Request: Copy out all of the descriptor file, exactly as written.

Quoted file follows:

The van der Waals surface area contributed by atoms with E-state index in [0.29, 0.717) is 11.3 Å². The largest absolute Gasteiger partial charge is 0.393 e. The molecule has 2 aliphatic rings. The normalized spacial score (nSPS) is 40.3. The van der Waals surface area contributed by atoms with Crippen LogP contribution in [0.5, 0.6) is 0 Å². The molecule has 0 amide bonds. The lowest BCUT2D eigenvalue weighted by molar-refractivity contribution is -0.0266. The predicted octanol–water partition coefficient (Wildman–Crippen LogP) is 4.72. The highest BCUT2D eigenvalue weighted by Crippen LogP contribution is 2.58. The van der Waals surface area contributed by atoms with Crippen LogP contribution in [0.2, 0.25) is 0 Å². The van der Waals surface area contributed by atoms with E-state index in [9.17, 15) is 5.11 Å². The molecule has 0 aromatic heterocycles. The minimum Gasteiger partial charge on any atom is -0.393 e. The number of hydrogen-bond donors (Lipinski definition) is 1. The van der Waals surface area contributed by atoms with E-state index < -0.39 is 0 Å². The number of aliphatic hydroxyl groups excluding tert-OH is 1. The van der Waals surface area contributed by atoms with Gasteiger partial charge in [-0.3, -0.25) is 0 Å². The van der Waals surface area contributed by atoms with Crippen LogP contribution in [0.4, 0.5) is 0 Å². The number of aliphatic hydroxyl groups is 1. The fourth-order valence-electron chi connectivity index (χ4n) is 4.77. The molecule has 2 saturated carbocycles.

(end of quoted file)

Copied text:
The van der Waals surface area contributed by atoms with E-state index in [0.29, 0.717) is 11.3 Å². The largest absolute Gasteiger partial charge is 0.393 e. The molecule has 2 aliphatic rings. The normalized spacial score (nSPS) is 40.3. The van der Waals surface area contributed by atoms with Crippen LogP contribution in [0.5, 0.6) is 0 Å². The molecule has 0 amide bonds. The lowest BCUT2D eigenvalue weighted by molar-refractivity contribution is -0.0266. The predicted octanol–water partition coefficient (Wildman–Crippen LogP) is 4.72. The highest BCUT2D eigenvalue weighted by Crippen LogP contribution is 2.58. The van der Waals surface area contributed by atoms with Crippen LogP contribution in [0.2, 0.25) is 0 Å². The van der Waals surface area contributed by atoms with E-state index in [9.17, 15) is 5.11 Å². The molecule has 0 aromatic heterocycles. The minimum Gasteiger partial charge on any atom is -0.393 e. The number of hydrogen-bond donors (Lipinski definition) is 1. The van der Waals surface area contributed by atoms with E-state index < -0.39 is 0 Å². The number of aliphatic hydroxyl groups excluding tert-OH is 1. The van der Waals surface area contributed by atoms with Gasteiger partial charge in [-0.3, -0.25) is 0 Å². The van der Waals surface area contributed by atoms with Crippen LogP contribution in [0.4, 0.5) is 0 Å². The number of aliphatic hydroxyl groups is 1. The fourth-order valence-electron chi connectivity index (χ4n) is 4.77. The molecule has 2 saturated carbocycles.